If it was close in terms of evaluation between a defensive and offensive player (other than a tackle or QB) I'd go with the defense. It can't be a coincidence that many of the better teams focus the majority of their 1st and 2nd round picks on defense. It has to be a conscious decision. Up until this draft we've spent just 36% of our first and second rounder on defense in the process if building the current roster.

 

Percentages don't tell the story. It you use your top picks on offense and use your lower picks on defense, then, in mere numbers, you will end up using the majority of your picks on defense, while the truth is, that you used the majority of your draft capital on offense.

 

I stick to my opinion, teams don't conciously "distribute" their picks. They try to maximalize their success rates whatever way they do it. The Patriots for example used their top 2 picks on offense this year, when it is their defense which lacks talent compared to their offense. And who they picked? They picked a running back despite they already have 4 formidable backs, and ignored for example tight end, which is a position of need for them considering how injury prone Gronk is, and their second option is Dwayne Allen.

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1 hour ago, Peterk2011 said:

 

They did. They also picked Rober Brewster and Connor Williams in the second, and Chaz Green and Green Marten in the third. Plus they had a "gift" in Lael Collins as an UDFA but otherwise a 1rst round prospect. So it's just the game of numbers that Free and Leary became their best of the rest and not their second or third rounders. The Colts might end up with Haeg a 5th rounder and Good a 7th rounder as well, if Mewhort can't get healthy and Smith won't pan out.

 

 

Percentages don't tell the story. It you use your top picks on offense and use your lower picks on defense, then, in mere numbers, you will end up using the majority of your picks on defense, while the truth is, that you used the majority of your draft capital on offense.

 

I stick to my opinion, teams don't conciously "distribute" their picks. They try to maximalize their success rates whatever way they do it. The Patriots for example used their top 2 picks on offense this year, when it is their defense which lacks talent compared to their offense. And who they picked? They picked a running back despite they already have 4 formidable backs, and ignored for example tight end, which is a position of need for them considering how injury prone Gronk is, and their second option is Dwayne Allen.

You can't use Robert Brewster from 2009 and Connor Williams to discuss how they've built their recent good line! One of them got released in 2011 and the other obviously hasn't played a down. That's a ridiculous thing to bring up.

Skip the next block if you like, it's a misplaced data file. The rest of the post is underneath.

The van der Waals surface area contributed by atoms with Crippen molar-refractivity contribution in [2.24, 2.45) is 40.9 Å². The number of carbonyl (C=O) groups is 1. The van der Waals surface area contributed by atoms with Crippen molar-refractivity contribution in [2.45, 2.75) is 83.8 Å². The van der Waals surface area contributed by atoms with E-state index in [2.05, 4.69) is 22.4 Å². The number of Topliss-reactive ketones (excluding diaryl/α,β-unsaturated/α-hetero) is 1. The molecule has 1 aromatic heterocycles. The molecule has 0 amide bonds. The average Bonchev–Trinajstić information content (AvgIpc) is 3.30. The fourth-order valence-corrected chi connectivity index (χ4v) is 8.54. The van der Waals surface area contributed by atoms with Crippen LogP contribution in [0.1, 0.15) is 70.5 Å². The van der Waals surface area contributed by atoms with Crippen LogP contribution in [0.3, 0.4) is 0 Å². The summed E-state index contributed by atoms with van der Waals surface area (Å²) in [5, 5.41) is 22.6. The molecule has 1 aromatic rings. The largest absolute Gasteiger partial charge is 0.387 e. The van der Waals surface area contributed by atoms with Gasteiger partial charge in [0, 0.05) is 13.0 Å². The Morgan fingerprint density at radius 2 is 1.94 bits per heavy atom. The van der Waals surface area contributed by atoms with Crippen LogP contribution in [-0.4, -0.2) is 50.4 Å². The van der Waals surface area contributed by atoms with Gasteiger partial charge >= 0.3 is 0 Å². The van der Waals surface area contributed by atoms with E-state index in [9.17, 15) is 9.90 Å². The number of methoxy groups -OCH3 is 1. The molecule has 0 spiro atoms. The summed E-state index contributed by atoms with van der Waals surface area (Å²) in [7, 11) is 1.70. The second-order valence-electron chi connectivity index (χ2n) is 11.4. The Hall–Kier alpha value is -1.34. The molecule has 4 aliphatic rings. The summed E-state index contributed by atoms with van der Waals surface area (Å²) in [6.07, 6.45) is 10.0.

Why wouldn't it tell a story. It's about where teams focus what should be their core high end talent.

 

Whether the consciously distribute picks or not is something neither of us can confidently say. It does seem that over time the better teams focus their premier picks on defense other than quarterbacks and tackles.

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9 hours ago, ClaytonColt said:

 

It can't be a coincidence that many of the better teams focus the majority of their 1st and 2nd round picks on defense. It has to be a conscious decision.

 

 

The Pats spent two 1st round picks on offense.  

You really don't need to copy other teams.   Just as many who followed those models failed.   It's all in getting the best player to fit your needs, especially when you are depleted as the Colts are. 

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4 hours ago, ClaytonColt said:

You can't use Robert Brewster from 2009 and Connor Williams to discuss how they've built their recent good line! One of them got released in 2011 and the other obviously hasn't played a down. That's a ridiculous thing to bring up.

 

Why wouldn't it tell a story. It's about where teams focus what should be their core high end talent.

 

Whether the consciously distribute picks or not is something neither of us can confidently say. It does seem that over time the better teams focus their premier picks on defense other than quarterbacks and tackles.

I guess I don't understand your premise.  The Colts had 5 "premium picks"  (I'm assuming the first two rounds are premium picks and they drafted 3 defense and 2 offense.  How is that not balancing the picks?

 

Also you claimed earlier in the thread that we have seen the Colts do this before but when?  Glenn and Meadows were on the team when Polain took over and unti Ugoh he drafted one olineman in the 3rd (Burlsworth) and then didn't spend any earlier than a 4th.  So I'm not sure how we have seen this before.

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4 hours ago, ClaytonColt said: